A full-time faculty member at DeVry University since 2008, Dr. Richard J. Swersey teaches a variety of undergraduate courses in management, as well as several at the graduate level. Additionally, he has re-developed university-wide courses on writing business plans for small businesses based on his expertise in developed as owner of a retail establishment in Houston. In addition, he has also re-developed a university wide course on creativity, innovation, and new product development.
Dr. Swersey began teaching at the Wharton School at the University of Pennsylvania in 1966. Three years later he joined ExxonMobil where his career spanned 26 years in a variety of management positions. Dr. Swersey’s portfolio of management positions included time managing in a multitude of departments – information technology, international marketing, mining, and mergers & acquisitions- all of which led to a diverse range of experience. Also while at ExxonMobil, Dr. Swersey, along with his staff developed a time dynamic price-forecasting model used to explicitly interpret price cycles. This model was later used to provide a pricing basis in the evaluation of mining capital projects and new ventures.
Experiences as a faculty member at various institutions -Wharton, Le Tourneau University, Belhaven College and Houston Baptist University- while working at ExxonMobile helped mold a management style geared toward the “teaching” end of the spectrum. This particular management style made full-time teaching a natural transition and Dr. Swersey chose to return to academia following retirement in 1995.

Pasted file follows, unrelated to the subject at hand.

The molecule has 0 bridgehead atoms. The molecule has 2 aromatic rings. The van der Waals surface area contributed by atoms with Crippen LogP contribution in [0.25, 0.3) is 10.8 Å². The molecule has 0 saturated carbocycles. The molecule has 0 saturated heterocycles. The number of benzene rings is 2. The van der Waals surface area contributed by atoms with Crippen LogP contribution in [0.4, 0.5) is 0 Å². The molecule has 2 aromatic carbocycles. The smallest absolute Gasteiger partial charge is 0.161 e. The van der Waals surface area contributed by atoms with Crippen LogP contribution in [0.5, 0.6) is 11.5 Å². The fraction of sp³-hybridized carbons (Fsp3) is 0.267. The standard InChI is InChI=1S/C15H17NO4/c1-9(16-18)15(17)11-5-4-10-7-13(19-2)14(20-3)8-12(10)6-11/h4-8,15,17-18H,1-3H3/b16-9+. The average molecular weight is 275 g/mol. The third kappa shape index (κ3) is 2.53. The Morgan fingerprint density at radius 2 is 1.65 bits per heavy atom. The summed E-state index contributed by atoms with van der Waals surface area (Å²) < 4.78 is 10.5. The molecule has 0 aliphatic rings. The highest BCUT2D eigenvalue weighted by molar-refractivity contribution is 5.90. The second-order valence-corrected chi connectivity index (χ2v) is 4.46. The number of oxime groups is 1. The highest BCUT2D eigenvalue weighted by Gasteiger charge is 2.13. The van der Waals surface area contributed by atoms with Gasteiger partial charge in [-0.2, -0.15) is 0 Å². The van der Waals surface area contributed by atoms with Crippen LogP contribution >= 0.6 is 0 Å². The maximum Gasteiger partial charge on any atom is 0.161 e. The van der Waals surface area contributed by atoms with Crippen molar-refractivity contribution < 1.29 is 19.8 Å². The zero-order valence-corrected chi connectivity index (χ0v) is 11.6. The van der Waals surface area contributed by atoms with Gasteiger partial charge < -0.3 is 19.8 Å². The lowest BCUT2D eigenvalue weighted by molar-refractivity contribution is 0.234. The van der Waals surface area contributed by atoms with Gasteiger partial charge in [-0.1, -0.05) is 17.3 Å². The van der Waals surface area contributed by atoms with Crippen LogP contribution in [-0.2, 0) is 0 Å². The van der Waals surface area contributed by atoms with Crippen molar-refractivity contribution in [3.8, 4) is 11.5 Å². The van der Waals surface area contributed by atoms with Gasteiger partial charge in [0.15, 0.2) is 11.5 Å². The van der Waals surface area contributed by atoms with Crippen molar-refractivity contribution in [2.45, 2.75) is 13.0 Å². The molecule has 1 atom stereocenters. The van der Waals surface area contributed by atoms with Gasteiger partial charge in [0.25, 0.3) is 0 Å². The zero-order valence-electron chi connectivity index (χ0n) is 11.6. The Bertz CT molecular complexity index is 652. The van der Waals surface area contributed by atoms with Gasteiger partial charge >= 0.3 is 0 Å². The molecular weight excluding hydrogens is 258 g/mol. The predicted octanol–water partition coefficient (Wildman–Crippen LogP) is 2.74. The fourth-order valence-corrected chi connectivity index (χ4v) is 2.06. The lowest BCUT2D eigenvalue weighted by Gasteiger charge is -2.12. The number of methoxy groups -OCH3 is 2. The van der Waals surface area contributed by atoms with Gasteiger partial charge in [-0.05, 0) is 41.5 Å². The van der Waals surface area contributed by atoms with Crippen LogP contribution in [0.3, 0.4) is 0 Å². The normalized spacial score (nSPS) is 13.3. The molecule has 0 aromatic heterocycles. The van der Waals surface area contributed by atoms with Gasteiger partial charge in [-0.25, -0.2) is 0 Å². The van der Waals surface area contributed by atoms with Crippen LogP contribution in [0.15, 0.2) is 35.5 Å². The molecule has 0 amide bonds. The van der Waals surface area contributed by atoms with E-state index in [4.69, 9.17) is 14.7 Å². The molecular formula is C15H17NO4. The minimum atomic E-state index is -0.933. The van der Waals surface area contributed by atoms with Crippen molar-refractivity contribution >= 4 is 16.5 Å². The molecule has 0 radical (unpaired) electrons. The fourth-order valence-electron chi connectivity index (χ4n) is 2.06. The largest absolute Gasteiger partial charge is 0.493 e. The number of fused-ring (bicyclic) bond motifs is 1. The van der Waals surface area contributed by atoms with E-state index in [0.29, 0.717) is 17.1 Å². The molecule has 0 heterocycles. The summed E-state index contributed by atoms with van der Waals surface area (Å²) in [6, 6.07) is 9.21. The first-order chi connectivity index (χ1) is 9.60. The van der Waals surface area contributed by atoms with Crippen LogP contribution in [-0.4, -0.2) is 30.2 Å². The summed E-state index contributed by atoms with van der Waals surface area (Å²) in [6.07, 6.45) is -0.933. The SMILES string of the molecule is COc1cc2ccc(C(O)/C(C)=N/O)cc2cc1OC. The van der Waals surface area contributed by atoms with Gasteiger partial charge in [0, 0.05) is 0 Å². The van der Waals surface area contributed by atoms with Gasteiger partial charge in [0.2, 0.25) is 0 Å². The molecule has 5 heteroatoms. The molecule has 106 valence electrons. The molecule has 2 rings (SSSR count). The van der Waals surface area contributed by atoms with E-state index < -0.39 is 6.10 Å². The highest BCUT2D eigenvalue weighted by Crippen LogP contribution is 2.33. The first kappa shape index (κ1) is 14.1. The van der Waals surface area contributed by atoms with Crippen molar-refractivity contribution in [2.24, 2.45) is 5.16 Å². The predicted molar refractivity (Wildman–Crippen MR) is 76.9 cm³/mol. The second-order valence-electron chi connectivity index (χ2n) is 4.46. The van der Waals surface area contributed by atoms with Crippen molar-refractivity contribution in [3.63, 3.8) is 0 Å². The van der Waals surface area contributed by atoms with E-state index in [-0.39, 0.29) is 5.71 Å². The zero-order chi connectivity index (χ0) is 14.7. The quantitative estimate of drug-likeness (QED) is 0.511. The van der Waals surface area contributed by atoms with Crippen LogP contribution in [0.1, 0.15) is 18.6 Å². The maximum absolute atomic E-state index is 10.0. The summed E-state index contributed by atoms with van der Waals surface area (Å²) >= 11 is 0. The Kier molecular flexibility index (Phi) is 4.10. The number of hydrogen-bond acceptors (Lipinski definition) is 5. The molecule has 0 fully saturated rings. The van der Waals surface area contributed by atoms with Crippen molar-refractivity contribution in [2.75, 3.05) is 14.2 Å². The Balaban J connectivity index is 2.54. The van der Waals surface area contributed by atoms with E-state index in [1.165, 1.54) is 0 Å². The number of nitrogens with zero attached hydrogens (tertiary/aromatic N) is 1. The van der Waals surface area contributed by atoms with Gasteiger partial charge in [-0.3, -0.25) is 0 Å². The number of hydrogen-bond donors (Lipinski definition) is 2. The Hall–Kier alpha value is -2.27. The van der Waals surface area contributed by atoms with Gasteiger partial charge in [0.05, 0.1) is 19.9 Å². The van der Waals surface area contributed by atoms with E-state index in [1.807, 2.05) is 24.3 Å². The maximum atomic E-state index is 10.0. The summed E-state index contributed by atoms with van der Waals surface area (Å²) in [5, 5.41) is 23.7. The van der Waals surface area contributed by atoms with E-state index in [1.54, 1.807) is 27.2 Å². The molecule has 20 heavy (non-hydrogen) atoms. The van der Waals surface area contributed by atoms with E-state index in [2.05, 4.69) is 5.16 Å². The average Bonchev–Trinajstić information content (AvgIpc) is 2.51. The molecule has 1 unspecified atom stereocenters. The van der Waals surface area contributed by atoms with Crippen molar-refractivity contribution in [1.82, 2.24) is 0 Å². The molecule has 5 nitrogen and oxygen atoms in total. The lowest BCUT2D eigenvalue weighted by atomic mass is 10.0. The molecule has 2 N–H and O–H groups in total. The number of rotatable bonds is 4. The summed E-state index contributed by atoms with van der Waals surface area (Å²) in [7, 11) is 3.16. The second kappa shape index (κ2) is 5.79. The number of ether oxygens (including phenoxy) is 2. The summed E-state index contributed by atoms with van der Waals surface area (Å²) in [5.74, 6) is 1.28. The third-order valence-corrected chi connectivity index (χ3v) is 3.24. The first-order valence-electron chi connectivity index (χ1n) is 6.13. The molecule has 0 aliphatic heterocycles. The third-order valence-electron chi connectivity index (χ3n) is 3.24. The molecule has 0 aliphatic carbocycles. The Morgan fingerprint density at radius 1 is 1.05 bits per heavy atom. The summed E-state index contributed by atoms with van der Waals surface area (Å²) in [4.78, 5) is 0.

Dr. Swersey holds a bachelor’s degree in mining engineering from Columbia University in addition to a master’s degree in the same major from the University of California, Berkeley. Berkeley is also where Dr. Swersey obtained his doctorate in industrial engineering - operations research.
- Continued formation of small businesses and the increased globalization of services will reduce prospects for profits in the service sector.
- Productivity increases and advances in information technology will result in the reduction of production jobs worldwide.
- As these changes occur within the coming years, individuals certainly must stay aware of innovation in information technology to stay current.
- The increasingly widening business perspective –businesses looking for global opportunity – benefits the multi-lingual and allows individuals the ability to take advantage of the increasing diversity of the U.S. population and global experiences.
- Information technology will provide simpler tools for financial analysis for small businesses. This will allow small businesses to track their productivity over time, as well as against their competitors.
To schedule an interview with Dr. Richard J. Swersey, please contact Colleen Coors at 312-861-5267 or email@example.com.